Gaza produce on the menu at swanky American event in Jerusalem

Gaza food appetizers

Gaza’s ever-increasing population growth, combined with severe fresh water shortages is resulting in constant challenges to provide enough food for the enclave’s 1.8 million inhabitants.

Due to lack of available agricultural space, various methods used to produce food supplies have included planting roof top gardens of herbs and vegetables and small aquacultural projects to grow their own fish. We’ve always said that technologies like flux can help them grow their own food using vertical farming or hydroponics.

The US believes that Gaza needs help and is promoting agribusiness projects in the territory to enable the population to become more self-sustaining.

gaza sewage 1

Gaza sewage problem just flows right into the sea

An example of this interest was a recent garden party event sponsored by the US Consulate in Jerusalem featuring vegetables and seafood originating from Gaza. The event, hosted by US Counsul General Donald Blome, included a variety of Gaza grown vegetables and fruit, including bell peppers, cherry tomatoes, eggplants and cucumbers prepared in traditional Gazan recipe dishes; as well as locally caught sardines and other seafood (photo above).

The idea of this event was to create interest in finding ways to assist Gazan farmers and fishermen to grow and produce more food supplies from the small amounts of arable land and water resources available to them.

Prior to the year 2007, when Hamas gained control of the Gaza Strip, Palestinians in Gaza sold an average of $15.6 million worth of agricultural produce outside Gaza annually; most of it to markets in Israel. Since that time, production and export of agricultural produce has fallen to a mere trickle, due to military conflicts between terrorist groups in Gaza and Israel.


Solar cooker on a Gaza rooftop.

This has resulted in exports of agricultural produce dropping to around $1.2 million annually, according to U.N. sources. Blome told his guests that all of the agricultural produce at the event, including fresh fruit and seafood, came from Gaza, adding: “I don’t think anyone in Jerusalem has been able to say that for the last 10 years.”

Counsul General Blome told his guests that more than 29,000 Gaza farmers lost their livlihoods as a result of the 2014 military conflict between Gaza and Israel, that destroyed crops and caused intensive damage to agricultual land and water supplies. He added that the situation has improved recently with extension of fishing distance limits in the Mediterranean off Gaza and allowance of increased exports of agricultural produce.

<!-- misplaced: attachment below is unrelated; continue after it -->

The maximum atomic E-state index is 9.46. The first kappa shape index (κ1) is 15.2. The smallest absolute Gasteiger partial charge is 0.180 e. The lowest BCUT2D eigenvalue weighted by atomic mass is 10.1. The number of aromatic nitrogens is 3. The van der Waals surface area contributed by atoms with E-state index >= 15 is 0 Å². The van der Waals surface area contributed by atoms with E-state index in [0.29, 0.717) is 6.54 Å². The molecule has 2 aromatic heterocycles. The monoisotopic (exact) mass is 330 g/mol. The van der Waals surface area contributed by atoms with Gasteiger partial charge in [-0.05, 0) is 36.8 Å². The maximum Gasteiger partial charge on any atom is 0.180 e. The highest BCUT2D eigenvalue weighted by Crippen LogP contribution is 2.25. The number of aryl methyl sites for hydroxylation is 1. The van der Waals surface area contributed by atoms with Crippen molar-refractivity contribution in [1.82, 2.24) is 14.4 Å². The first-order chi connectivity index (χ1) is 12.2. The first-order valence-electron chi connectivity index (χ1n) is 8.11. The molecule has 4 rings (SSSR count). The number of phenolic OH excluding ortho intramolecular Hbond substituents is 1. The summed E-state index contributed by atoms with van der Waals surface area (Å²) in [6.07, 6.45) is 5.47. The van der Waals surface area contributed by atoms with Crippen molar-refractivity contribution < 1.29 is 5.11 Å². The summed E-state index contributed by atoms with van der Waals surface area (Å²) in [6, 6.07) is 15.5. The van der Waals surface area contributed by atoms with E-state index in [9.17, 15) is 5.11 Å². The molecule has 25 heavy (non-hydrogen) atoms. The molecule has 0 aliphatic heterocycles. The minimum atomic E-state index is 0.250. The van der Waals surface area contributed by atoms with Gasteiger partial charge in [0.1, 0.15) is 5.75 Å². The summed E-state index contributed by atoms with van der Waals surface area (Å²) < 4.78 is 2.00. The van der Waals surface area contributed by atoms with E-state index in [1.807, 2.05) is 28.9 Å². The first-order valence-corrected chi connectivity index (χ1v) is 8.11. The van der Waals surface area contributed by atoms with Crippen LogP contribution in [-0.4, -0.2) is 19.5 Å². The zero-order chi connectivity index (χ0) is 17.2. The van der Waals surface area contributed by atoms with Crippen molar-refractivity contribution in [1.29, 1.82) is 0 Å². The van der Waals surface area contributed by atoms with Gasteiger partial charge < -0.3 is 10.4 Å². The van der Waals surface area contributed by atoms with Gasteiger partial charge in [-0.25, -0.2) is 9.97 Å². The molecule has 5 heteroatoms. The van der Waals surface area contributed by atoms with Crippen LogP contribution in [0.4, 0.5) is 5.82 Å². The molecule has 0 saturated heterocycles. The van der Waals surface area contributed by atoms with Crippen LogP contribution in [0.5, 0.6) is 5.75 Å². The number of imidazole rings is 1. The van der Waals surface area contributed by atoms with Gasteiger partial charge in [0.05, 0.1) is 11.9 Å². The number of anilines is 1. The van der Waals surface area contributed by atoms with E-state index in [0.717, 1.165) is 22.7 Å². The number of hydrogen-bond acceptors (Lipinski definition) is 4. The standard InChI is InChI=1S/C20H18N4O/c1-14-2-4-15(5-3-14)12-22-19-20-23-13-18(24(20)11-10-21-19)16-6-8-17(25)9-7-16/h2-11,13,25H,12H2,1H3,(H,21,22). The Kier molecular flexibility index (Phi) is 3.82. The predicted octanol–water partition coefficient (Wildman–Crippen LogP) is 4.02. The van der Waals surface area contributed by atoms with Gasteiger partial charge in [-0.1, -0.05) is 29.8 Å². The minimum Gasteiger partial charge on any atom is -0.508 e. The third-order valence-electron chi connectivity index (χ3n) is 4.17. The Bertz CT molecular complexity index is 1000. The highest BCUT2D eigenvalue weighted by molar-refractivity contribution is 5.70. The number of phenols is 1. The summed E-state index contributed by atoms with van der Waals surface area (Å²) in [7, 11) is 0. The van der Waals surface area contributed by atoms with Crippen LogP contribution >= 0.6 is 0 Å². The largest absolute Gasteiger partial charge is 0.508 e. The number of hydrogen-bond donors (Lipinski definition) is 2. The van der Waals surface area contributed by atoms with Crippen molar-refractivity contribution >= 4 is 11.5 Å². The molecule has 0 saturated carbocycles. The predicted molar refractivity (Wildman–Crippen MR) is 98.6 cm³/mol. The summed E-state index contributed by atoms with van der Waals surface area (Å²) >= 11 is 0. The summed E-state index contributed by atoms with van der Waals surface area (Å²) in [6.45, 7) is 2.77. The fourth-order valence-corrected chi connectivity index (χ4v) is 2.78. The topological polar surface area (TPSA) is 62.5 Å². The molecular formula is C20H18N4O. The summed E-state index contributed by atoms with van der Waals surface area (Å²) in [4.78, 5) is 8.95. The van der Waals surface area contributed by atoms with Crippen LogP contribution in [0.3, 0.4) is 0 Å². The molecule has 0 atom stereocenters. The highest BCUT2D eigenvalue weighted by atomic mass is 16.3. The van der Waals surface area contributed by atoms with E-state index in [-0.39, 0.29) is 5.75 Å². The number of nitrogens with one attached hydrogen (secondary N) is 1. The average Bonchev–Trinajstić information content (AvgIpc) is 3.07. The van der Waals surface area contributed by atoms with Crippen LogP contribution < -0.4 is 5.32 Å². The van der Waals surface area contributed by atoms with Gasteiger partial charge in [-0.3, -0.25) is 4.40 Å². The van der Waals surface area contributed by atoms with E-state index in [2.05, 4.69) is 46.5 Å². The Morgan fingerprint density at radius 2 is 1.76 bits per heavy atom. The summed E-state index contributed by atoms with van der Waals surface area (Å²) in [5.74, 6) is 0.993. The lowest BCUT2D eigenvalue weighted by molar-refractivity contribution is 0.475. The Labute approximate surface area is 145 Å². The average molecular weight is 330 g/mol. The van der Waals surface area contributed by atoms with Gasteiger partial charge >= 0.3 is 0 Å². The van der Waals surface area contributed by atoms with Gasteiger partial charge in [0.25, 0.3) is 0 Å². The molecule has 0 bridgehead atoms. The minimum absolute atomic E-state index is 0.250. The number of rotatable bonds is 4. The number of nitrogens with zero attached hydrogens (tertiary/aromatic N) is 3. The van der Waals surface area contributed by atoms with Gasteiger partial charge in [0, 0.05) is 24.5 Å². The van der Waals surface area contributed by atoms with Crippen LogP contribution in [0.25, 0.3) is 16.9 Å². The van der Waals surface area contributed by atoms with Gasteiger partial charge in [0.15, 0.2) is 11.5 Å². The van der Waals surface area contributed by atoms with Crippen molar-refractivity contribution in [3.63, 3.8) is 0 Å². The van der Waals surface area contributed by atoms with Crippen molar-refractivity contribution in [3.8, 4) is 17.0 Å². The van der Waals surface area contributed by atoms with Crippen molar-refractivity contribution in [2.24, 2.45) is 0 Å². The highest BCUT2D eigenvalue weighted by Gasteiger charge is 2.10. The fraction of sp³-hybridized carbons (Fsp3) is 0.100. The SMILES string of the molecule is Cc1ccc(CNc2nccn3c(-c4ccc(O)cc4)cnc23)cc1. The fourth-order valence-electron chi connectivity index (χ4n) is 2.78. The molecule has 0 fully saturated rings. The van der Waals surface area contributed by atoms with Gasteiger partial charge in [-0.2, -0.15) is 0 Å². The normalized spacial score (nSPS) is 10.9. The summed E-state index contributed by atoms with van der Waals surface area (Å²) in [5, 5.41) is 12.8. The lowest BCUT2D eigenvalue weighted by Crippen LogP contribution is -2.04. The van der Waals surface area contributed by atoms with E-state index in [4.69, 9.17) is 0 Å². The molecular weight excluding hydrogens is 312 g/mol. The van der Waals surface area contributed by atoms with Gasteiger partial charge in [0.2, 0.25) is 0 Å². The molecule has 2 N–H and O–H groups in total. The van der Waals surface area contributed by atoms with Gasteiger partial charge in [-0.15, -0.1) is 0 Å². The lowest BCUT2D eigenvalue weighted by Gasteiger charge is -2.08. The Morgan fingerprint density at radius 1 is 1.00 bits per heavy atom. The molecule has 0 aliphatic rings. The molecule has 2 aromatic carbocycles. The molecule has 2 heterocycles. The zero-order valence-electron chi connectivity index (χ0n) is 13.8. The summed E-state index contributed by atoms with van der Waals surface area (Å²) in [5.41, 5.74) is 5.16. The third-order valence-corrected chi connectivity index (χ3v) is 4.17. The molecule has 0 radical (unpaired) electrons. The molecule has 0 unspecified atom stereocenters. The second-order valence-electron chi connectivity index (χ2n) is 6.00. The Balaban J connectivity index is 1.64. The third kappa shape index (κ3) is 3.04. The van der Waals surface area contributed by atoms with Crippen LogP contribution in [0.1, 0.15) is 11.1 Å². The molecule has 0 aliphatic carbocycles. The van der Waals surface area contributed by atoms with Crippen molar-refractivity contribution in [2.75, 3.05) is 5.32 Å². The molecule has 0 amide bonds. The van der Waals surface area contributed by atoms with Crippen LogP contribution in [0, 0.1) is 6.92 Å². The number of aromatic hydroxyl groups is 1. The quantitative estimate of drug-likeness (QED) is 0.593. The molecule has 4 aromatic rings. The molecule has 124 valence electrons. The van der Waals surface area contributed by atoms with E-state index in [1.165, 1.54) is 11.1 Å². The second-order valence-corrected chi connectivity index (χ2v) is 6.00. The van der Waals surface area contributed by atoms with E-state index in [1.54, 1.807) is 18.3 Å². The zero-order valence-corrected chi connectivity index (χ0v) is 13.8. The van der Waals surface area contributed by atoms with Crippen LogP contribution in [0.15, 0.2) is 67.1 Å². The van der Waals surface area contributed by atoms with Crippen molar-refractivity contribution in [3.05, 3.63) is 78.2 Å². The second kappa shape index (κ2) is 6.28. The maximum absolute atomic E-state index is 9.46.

Gaza, water shortages, UN, desalination, fuel shortage, humanitarian disasters, Israel

Much of this produce was purchased by Israel during its sabbatical “Shmita” year when the land in Israel must law fallow due to biblical law.

Recent policy changes by Israel is allowing international organizations like USAID to bring in experts to find ways to improve the agricultural and manufacturing situation in Gaza, which suffers from more than 80% unemployment and resulting in much of the population being almost entirely dependent on UN assistance.


Rooftop hydroponic farm in Gaza built by Moti Cohen/LivinGreen

USAID mission director for the West Bank and Gaza, Dave Harden, was quoted recently as saying that Israeli policy changes allows his organization to bring in experts to provide more sophisticated assistance to help design better water systems and develop global markets for Gaza products: “I think the consequence of us putting in American architectural design firms, engineering and construction firms, and trade firms, is very important for us to achieve a different trajectory for Gaza,” Harden said.

More efforts to enable peaceful relations between Gaza Palestinians and Israel might help a bit as well.

Read more on Gaza agricultural, fishing and water issues:
Why Gaza needs hydrophonics and aquaphonics for food security
If Gaza Goes Dry, Where will all the People Go?
Seaside Gaza Fishermen Grow Own Fish
Gaza’s Green Roofs of Herbs and Vegetables

Photo of food dishes from Gaza produce by Emily Harris/NPR

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